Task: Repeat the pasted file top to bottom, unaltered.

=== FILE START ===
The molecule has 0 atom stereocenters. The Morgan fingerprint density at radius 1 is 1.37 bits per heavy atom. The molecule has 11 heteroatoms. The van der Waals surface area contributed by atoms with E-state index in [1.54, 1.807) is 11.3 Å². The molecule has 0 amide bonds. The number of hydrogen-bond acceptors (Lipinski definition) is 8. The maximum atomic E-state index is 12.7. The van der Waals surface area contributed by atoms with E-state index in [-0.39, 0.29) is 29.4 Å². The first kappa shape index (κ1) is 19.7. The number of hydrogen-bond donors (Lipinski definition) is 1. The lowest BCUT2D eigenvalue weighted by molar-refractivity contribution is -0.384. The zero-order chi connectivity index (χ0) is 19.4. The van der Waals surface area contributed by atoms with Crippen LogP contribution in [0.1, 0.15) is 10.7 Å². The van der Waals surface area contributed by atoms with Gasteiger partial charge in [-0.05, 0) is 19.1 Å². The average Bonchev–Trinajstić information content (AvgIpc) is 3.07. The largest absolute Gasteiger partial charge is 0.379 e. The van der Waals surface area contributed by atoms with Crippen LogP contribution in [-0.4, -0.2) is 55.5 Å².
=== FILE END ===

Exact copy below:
The molecule has 0 atom stereocenters. The Morgan fingerprint density at radius 1 is 1.37 bits per heavy atom. The molecule has 11 heteroatoms. The van der Waals surface area contributed by atoms with E-state index in [1.54, 1.807) is 11.3 Å². The molecule has 0 amide bonds. The number of hydrogen-bond acceptors (Lipinski definition) is 8. The maximum atomic E-state index is 12.7. The van der Waals surface area contributed by atoms with E-state index in [-0.39, 0.29) is 29.4 Å². The first kappa shape index (κ1) is 19.7. The number of hydrogen-bond donors (Lipinski definition) is 1. The lowest BCUT2D eigenvalue weighted by molar-refractivity contribution is -0.384. The zero-order chi connectivity index (χ0) is 19.4. The van der Waals surface area contributed by atoms with Crippen LogP contribution in [0.1, 0.15) is 10.7 Å². The van der Waals surface area contributed by atoms with Gasteiger partial charge in [-0.05, 0) is 19.1 Å². The average Bonchev–Trinajstić information content (AvgIpc) is 3.07. The largest absolute Gasteiger partial charge is 0.379 e. The van der Waals surface area contributed by atoms with Crippen LogP contribution in [-0.4, -0.2) is 55.5 Å².